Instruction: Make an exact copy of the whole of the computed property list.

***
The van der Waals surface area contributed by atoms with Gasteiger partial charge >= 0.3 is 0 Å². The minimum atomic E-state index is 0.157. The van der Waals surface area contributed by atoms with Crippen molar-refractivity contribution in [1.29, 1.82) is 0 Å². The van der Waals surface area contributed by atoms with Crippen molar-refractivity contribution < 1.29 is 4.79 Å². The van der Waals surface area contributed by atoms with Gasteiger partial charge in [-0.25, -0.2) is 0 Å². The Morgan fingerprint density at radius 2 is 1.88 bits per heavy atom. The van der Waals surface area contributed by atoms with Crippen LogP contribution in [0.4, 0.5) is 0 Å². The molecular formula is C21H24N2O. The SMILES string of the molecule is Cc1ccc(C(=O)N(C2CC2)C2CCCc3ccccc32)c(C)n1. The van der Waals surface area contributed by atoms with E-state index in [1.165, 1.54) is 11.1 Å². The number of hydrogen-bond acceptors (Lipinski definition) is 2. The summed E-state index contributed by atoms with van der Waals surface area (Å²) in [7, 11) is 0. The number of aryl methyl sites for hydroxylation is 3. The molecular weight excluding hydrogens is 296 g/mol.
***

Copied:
The van der Waals surface area contributed by atoms with Gasteiger partial charge >= 0.3 is 0 Å². The minimum atomic E-state index is 0.157. The van der Waals surface area contributed by atoms with Crippen molar-refractivity contribution in [1.29, 1.82) is 0 Å². The van der Waals surface area contributed by atoms with Crippen molar-refractivity contribution < 1.29 is 4.79 Å². The van der Waals surface area contributed by atoms with Gasteiger partial charge in [-0.25, -0.2) is 0 Å². The Morgan fingerprint density at radius 2 is 1.88 bits per heavy atom. The van der Waals surface area contributed by atoms with Crippen LogP contribution in [0.4, 0.5) is 0 Å². The molecular formula is C21H24N2O. The SMILES string of the molecule is Cc1ccc(C(=O)N(C2CC2)C2CCCc3ccccc32)c(C)n1. The van der Waals surface area contributed by atoms with E-state index in [1.165, 1.54) is 11.1 Å². The number of hydrogen-bond acceptors (Lipinski definition) is 2. The summed E-state index contributed by atoms with van der Waals surface area (Å²) in [7, 11) is 0. The number of aryl methyl sites for hydroxylation is 3. The molecular weight excluding hydrogens is 296 g/mol.